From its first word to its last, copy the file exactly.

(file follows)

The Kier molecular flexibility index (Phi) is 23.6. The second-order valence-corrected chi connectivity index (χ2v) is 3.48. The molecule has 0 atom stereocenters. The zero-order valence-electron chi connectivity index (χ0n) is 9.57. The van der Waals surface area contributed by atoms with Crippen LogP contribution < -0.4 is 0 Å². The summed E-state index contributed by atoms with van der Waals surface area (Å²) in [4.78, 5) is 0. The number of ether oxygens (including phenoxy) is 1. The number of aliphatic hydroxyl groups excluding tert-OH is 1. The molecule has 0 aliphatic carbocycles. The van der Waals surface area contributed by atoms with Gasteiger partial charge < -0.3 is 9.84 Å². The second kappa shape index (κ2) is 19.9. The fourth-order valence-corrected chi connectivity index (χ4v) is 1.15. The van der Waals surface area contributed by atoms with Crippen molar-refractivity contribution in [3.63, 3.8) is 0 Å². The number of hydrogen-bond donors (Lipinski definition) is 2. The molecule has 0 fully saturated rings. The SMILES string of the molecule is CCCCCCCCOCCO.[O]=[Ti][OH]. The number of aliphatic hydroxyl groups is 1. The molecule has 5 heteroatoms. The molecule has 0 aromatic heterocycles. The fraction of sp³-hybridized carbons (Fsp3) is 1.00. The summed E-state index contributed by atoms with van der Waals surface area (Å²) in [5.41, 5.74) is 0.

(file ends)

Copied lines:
The Kier molecular flexibility index (Phi) is 23.6. The second-order valence-corrected chi connectivity index (χ2v) is 3.48. The molecule has 0 atom stereocenters. The zero-order valence-electron chi connectivity index (χ0n) is 9.57. The van der Waals surface area contributed by atoms with Crippen LogP contribution < -0.4 is 0 Å². The summed E-state index contributed by atoms with van der Waals surface area (Å²) in [4.78, 5) is 0. The number of ether oxygens (including phenoxy) is 1. The number of aliphatic hydroxyl groups excluding tert-OH is 1. The molecule has 0 aliphatic carbocycles. The van der Waals surface area contributed by atoms with Gasteiger partial charge < -0.3 is 9.84 Å². The second kappa shape index (κ2) is 19.9. The fourth-order valence-corrected chi connectivity index (χ4v) is 1.15. The van der Waals surface area contributed by atoms with Crippen molar-refractivity contribution in [3.63, 3.8) is 0 Å². The number of hydrogen-bond donors (Lipinski definition) is 2. The molecule has 0 fully saturated rings. The SMILES string of the molecule is CCCCCCCCOCCO.[O]=[Ti][OH]. The number of aliphatic hydroxyl groups is 1. The molecule has 5 heteroatoms. The molecule has 0 aromatic heterocycles. The fraction of sp³-hybridized carbons (Fsp3) is 1.00. The summed E-state index contributed by atoms with van der Waals surface area (Å²) in [5.41, 5.74) is 0.